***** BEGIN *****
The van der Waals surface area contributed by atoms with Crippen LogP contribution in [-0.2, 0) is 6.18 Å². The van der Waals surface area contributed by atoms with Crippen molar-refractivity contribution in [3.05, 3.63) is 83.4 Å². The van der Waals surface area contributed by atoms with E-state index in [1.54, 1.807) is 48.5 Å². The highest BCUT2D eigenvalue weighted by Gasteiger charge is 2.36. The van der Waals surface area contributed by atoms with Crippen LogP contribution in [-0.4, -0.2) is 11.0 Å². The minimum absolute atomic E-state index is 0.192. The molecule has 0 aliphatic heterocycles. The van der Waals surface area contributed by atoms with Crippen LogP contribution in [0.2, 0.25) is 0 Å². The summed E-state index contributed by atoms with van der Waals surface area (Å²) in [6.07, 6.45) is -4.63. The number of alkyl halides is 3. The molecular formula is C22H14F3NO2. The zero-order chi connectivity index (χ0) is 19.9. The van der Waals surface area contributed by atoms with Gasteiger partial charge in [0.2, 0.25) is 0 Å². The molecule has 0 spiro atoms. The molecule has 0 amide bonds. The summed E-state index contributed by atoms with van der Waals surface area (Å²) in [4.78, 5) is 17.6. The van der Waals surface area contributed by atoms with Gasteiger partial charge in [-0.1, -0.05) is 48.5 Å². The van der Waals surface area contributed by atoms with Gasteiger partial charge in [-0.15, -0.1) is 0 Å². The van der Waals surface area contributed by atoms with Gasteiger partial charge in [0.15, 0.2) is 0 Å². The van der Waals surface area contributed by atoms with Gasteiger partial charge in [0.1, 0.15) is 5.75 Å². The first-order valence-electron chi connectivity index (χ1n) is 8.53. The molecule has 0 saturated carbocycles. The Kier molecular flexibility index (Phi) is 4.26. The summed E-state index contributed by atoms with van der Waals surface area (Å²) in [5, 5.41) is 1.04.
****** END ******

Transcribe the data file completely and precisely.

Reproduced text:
The van der Waals surface area contributed by atoms with Crippen LogP contribution in [-0.2, 0) is 6.18 Å². The van der Waals surface area contributed by atoms with Crippen molar-refractivity contribution in [3.05, 3.63) is 83.4 Å². The van der Waals surface area contributed by atoms with E-state index in [1.54, 1.807) is 48.5 Å². The highest BCUT2D eigenvalue weighted by Gasteiger charge is 2.36. The van der Waals surface area contributed by atoms with Crippen LogP contribution in [-0.4, -0.2) is 11.0 Å². The minimum absolute atomic E-state index is 0.192. The molecule has 0 aliphatic heterocycles. The van der Waals surface area contributed by atoms with Crippen LogP contribution in [0.2, 0.25) is 0 Å². The summed E-state index contributed by atoms with van der Waals surface area (Å²) in [6.07, 6.45) is -4.63. The number of alkyl halides is 3. The molecular formula is C22H14F3NO2. The zero-order chi connectivity index (χ0) is 19.9. The van der Waals surface area contributed by atoms with Gasteiger partial charge in [0.2, 0.25) is 0 Å². The molecule has 0 spiro atoms. The molecule has 0 amide bonds. The summed E-state index contributed by atoms with van der Waals surface area (Å²) in [4.78, 5) is 17.6. The van der Waals surface area contributed by atoms with Gasteiger partial charge in [-0.1, -0.05) is 48.5 Å². The van der Waals surface area contributed by atoms with Gasteiger partial charge in [-0.15, -0.1) is 0 Å². The van der Waals surface area contributed by atoms with Gasteiger partial charge in [0.15, 0.2) is 0 Å². The van der Waals surface area contributed by atoms with Gasteiger partial charge in [0.1, 0.15) is 5.75 Å². The first-order valence-electron chi connectivity index (χ1n) is 8.53. The molecule has 0 saturated carbocycles. The Kier molecular flexibility index (Phi) is 4.26. The summed E-state index contributed by atoms with van der Waals surface area (Å²) in [5, 5.41) is 1.04.